Non Photography Advice For Photographers

(and other creatives)

Don’t forget to check out the Books For PhotographersFree eBooks For Photographers & Resources pages.

Get A Website

Most new clients will first check out your (latest) work on your website, to see if you know what you’re doing and to make sure your style is a good fit. Often having a website is also a good way for new clients to find you.


I use WordPress to run my website, hosted on the blazing fast SiteGround service (I use the GoGeek package). You could also use I recommend the themes by FlothemesAnother excellent The best option for photographers and creatives with less technical knowledge is Format.

Become A Brand

Having a professional branding will raise your value when dealing with (potential) clients. Make sure it is consistent everywhere (social media, website, business cards,…) so people can recognize it immediatly.


MOO makes the best quality business cards, which will make you stand out. You can even print your images on them if you want. If you need a logo or any other related visuals or website, get a local designer or take a look at Fiverr.

Use social media (aka Show your work)

Connection with others and showing your work (or work in progress) let’s others know your eXist or give you feedback and support.


Read “Show Your Work” by Austin Kleon. A free tool like Hootsuite can help you manage all your social media accounts and posts.

Keep learning (aka Buy books not gear)

Please note that there aren’t any photography gear recommendations on this page (see resources if you want those). This is because it is far more important to learn how to use these things than to have more of them. The second best thing you can do to make better images after practicing, is looking at other great images.


Some of the best online photography courses can be found at Photography Domination. I also learned a lot from PhlearnCreativeLiveRGG EDU & KelbyOne.


Take a look at my Books For Photographers page.

Write A Newsletter

People love hearing from you. Keep them updated with behind the scenes, new work, tips & tricks,… While social media is great for reaching new people, nothing beats email for those who already know you. You can sign up for my bi-weekly emails here to get more insights like these.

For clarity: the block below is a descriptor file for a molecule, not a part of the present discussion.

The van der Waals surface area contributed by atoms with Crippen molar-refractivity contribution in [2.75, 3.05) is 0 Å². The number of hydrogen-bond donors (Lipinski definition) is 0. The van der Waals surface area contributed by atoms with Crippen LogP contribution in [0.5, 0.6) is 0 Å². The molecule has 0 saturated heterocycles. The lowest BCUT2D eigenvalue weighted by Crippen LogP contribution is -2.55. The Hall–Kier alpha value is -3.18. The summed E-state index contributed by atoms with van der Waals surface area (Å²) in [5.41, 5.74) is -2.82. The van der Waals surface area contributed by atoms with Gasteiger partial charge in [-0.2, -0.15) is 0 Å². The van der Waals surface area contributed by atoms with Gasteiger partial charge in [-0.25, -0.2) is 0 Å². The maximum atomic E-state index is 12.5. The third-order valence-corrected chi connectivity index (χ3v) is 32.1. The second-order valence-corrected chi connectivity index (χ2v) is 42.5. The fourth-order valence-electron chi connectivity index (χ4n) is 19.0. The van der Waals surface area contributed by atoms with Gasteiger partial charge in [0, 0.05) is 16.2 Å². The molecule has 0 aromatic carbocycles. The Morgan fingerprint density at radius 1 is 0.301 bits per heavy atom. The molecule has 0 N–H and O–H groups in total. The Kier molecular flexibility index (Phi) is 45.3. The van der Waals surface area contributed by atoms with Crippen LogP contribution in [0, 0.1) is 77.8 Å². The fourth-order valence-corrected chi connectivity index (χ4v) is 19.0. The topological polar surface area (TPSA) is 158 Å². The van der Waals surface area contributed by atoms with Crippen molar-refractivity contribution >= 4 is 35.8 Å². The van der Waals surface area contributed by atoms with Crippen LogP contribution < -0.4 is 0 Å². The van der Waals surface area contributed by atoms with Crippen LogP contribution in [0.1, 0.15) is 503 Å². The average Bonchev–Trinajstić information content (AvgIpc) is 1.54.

I think Mailchimp isn’t that user friendly so I switched to SendInBlue, which is also cheaper (or free for less than 300 subscribers).

Be efficient (Use the right tools)

Time is money. Or at least, I like to spend as much time as possible with my friends and family. Using the right tools to be more efficient and better organised can save you valuable time. And it makes you look more professional.


I send all my deliverables by exporting them to a Dropbox folder and sharing a link, this is fast and also creates a backup. When I’m doing research for a project or shoot I make a mood/ideaboard on Pinterest. Remove the headache from scheduling meetings and appointments with Doodle. Save all your passwords with 1Password.

Learn how to select and (better) edit your images

It’s no use learning to take better images if you can’t identify the “keepers” or know how to give them the finishing touch they deserve. This is also important for knowing which images to post on your website or social media, and to define your “style”. Often when others ask me advice on how they can become better, their post-production skills need more work than their photography skills.


Get the Creative Suite by Adobe (Photoshop + Lightroom) and learn how to use them. Go to portfolio reviews or ask other professionals for their help. (Contact me if you want me to have a look at your portfolio)